At the same time, ordained leadership is designed to help us appropriately experience the “vertical” nature of worship, that worship truly is an encounter between God and the gathered congregation. Reserving the greeting and benediction or certain gestures (such as the raising of arms) for the pastor is a provisional strategy chosen by a tradition, denomination, or congregation in order to heighten the significance of these words, to help people hear them as a here-and-now statement of God’s ever-present, ever-new promise. This gesture is a like a little liturgical drama in which we hear the spoken words as God’s own, present-time promise. The goal is to remind us that worship is more than a merely horizontal experience whereby we simply share our own wisdom or faith with each other.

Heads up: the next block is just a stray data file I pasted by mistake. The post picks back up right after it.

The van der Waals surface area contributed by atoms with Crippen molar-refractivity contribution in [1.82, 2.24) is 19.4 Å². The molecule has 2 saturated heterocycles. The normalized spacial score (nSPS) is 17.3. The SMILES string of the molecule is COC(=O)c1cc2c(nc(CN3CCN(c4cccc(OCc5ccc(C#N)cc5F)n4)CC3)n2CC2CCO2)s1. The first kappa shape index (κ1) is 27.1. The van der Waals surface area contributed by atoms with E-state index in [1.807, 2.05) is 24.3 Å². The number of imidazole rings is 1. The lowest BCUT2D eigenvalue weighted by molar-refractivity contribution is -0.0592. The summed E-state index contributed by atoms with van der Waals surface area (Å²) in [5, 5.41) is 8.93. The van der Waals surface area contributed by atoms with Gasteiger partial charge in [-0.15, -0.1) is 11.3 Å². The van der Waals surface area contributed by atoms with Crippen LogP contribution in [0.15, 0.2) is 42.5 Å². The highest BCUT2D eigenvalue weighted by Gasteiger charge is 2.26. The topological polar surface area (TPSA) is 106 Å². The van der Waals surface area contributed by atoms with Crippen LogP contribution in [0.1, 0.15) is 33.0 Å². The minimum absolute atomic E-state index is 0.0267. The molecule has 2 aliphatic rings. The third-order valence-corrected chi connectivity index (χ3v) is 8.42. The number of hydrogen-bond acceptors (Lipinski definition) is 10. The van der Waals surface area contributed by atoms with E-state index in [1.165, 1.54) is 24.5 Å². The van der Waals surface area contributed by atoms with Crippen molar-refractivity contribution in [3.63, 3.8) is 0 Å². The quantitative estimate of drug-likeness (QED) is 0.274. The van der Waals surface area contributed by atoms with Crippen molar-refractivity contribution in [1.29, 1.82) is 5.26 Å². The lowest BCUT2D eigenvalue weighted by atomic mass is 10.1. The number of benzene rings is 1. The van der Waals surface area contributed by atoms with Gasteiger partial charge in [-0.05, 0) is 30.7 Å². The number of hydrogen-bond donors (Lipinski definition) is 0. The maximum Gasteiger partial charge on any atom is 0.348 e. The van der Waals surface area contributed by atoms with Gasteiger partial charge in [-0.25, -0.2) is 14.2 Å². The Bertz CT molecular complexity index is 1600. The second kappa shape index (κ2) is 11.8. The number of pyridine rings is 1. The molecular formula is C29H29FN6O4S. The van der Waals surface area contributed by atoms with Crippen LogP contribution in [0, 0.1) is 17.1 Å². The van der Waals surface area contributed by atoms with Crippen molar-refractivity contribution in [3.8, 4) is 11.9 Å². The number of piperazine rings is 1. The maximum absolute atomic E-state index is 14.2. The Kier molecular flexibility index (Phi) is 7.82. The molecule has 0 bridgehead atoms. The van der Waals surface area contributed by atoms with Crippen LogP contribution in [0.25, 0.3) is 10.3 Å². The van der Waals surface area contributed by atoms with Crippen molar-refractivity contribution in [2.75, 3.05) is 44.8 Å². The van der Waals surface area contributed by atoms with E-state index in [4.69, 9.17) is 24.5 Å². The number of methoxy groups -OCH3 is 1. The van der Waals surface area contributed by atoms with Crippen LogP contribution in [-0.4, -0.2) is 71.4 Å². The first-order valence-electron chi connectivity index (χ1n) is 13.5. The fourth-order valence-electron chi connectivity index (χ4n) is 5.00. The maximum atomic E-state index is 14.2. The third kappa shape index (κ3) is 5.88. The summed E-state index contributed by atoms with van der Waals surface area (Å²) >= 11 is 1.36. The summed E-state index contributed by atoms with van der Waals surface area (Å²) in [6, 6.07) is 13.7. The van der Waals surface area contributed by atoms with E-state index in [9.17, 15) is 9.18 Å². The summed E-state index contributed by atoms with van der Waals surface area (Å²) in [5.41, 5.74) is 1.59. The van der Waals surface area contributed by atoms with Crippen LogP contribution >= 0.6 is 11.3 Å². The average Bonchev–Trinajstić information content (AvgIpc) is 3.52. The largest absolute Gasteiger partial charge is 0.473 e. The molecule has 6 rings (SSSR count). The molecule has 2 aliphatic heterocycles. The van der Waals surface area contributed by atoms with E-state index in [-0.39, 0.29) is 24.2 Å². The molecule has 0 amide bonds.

If worship were basically horizontal, then goodbye would suffice. If it is also vertical, then a congregation should long for hearing God’s word of blessing pronounced with a kind of joyful solemnity. This practice can offer great spiritual comfort. Many people look forward to the benediction as the most meaningful part of worship—a simple, direct, dramatic, present declaration of God’s promise never to leave us. Why would anyone want to either make this cute or cut it out altogether?

In sum, the primary reason for reserving certain actions to ordained persons is to avoid the extremes of a superstitious or magical conception of worship on the one hand and a flippant or merely horizontal approach on the other.

Q   I am a worship leader who is not yet ordained. How should I lead the benediction?